Professor Dr. Torsten Koerber has studied law, economics and history at the universities of Göttingen, Munich, Singapore and Berkeley. After completing a legal internship at the Berlin Court of Appeals, he published a dissertation on "The Competitor's Standing to Sue in German, US and EEC Merger Law" in 1996.
In 1996 he became assistant professor at the University of Göttingen, where he worked with his academic advisor Professor Immenga and wrote a second book ("Habilitation") on "Basic Freedoms (of the EEC Treaty) and Civil Law" that was published 2004. In the same year, he was appointed tenured professor in Düsseldorf and one year later in Jena.
Since October 2009, Professor Körber has been teaching as full tenured professor at the Georg-August-Universität Göttingen where he holds the Chair for Civil Law, Competition Law, Insurance Law, Corporate Law and Regulatory Law. From 2014 to 2016, Körber was Dean of his faculty. He is member of the scientific advisory council of the German Federal Network Agency (BNetzA).
Körber is, inter alia, editor of the leading German Competition Law commentary (Immenga/Mestmäcker, Wettbewerbsrecht, 5th ed. 2012 – 2016), of a leading commentary the German Telecomunications Act (Berliner Kommentar zum TKG, 4th ed 2018), of a commentary on the German Stock Corporations Act (Bürgers/Körber, Aktiengesetz, 4th ed. 2017) and of the antitrust law periodical "Neue Zeitschrift für Kartellrecht".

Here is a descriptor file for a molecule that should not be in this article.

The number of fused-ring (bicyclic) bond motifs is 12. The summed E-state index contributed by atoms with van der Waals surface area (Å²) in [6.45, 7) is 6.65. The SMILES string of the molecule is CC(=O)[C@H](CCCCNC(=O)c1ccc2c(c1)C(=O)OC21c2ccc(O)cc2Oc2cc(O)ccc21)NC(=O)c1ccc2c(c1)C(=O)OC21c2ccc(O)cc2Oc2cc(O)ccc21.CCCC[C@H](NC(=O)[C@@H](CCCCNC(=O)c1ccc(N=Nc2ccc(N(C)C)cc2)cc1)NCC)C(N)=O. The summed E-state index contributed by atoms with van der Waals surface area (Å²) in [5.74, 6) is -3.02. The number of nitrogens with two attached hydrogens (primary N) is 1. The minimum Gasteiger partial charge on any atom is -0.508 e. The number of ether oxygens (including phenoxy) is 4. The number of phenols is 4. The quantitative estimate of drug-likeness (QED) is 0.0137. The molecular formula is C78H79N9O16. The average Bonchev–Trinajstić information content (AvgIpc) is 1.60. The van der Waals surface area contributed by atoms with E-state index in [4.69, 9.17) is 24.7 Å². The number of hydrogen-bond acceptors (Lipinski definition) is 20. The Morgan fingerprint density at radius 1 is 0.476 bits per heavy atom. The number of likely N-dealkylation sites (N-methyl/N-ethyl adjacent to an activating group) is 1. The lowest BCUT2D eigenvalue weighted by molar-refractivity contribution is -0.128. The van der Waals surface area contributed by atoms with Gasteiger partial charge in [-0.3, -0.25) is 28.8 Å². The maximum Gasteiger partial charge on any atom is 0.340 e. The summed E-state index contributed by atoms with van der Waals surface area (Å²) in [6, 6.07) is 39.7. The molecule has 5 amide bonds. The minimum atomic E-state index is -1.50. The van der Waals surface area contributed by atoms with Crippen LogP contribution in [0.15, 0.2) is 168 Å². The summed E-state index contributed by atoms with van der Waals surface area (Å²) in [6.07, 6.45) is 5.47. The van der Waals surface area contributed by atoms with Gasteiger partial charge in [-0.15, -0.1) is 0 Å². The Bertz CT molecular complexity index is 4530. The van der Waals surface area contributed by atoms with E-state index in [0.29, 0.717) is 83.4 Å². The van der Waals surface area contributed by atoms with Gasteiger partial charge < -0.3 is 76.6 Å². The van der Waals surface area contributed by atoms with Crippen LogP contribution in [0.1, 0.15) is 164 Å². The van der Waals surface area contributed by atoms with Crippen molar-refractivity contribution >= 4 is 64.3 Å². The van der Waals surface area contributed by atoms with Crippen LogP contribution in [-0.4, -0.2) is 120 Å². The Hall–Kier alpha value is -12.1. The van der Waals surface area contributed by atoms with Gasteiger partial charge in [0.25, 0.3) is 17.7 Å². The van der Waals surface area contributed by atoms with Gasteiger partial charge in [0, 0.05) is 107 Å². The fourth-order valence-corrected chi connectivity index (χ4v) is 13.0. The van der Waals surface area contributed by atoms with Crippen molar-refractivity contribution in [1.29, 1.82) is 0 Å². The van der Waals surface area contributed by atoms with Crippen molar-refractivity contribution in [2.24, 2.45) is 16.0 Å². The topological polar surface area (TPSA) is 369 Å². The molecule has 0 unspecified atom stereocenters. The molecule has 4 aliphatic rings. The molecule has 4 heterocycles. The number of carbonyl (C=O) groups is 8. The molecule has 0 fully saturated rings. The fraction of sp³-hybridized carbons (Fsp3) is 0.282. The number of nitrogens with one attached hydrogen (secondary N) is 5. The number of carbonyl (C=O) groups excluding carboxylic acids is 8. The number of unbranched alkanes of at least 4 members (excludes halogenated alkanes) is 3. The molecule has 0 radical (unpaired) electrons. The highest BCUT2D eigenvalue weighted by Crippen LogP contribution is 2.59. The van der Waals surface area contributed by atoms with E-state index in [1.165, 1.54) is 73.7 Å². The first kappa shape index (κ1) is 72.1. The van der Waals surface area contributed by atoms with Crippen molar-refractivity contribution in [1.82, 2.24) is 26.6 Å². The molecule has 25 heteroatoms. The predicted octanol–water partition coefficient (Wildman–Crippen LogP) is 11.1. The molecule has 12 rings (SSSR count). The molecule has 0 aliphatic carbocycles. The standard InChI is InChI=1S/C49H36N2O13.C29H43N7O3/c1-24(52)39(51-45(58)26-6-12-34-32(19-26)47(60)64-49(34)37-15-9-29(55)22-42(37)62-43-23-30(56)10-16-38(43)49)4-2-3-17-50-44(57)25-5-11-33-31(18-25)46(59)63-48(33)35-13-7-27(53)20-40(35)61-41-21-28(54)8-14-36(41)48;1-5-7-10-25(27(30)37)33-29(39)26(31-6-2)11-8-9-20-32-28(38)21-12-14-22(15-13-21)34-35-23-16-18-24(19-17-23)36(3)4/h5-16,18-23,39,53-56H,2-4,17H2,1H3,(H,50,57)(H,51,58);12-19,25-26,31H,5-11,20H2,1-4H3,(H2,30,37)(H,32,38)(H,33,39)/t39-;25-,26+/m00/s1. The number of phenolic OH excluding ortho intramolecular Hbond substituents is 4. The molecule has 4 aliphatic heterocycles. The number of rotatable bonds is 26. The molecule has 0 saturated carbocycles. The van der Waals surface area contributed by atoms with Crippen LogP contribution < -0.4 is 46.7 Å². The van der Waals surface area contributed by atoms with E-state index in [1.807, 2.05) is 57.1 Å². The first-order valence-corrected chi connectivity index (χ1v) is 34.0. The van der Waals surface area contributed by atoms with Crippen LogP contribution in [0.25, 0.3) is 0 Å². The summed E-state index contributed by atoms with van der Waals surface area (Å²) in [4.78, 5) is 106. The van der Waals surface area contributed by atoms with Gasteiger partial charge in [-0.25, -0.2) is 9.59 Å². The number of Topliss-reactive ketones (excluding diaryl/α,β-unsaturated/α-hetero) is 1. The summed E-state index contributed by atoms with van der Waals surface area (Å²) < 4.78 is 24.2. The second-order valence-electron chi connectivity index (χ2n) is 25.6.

Körber's research focuses on
In this context, Körber is, inter alia, commentator of the EC Merger Regulation 139/2004. He has recently published books on the access to long distance heating grids under the essential facilities doctrine, and on standard essential patents (SEP), FRAND commitments and competition Law. He also published several articles, e.g. on the Microsoft and Google competition law cases, on technological neutrality and net neutrality, on media regulation, energy law, search engines, on competition in the field of mobile operating systems, and on legal questions of the platform based data economy.
Reasons for a Regulatory Law in Network Industries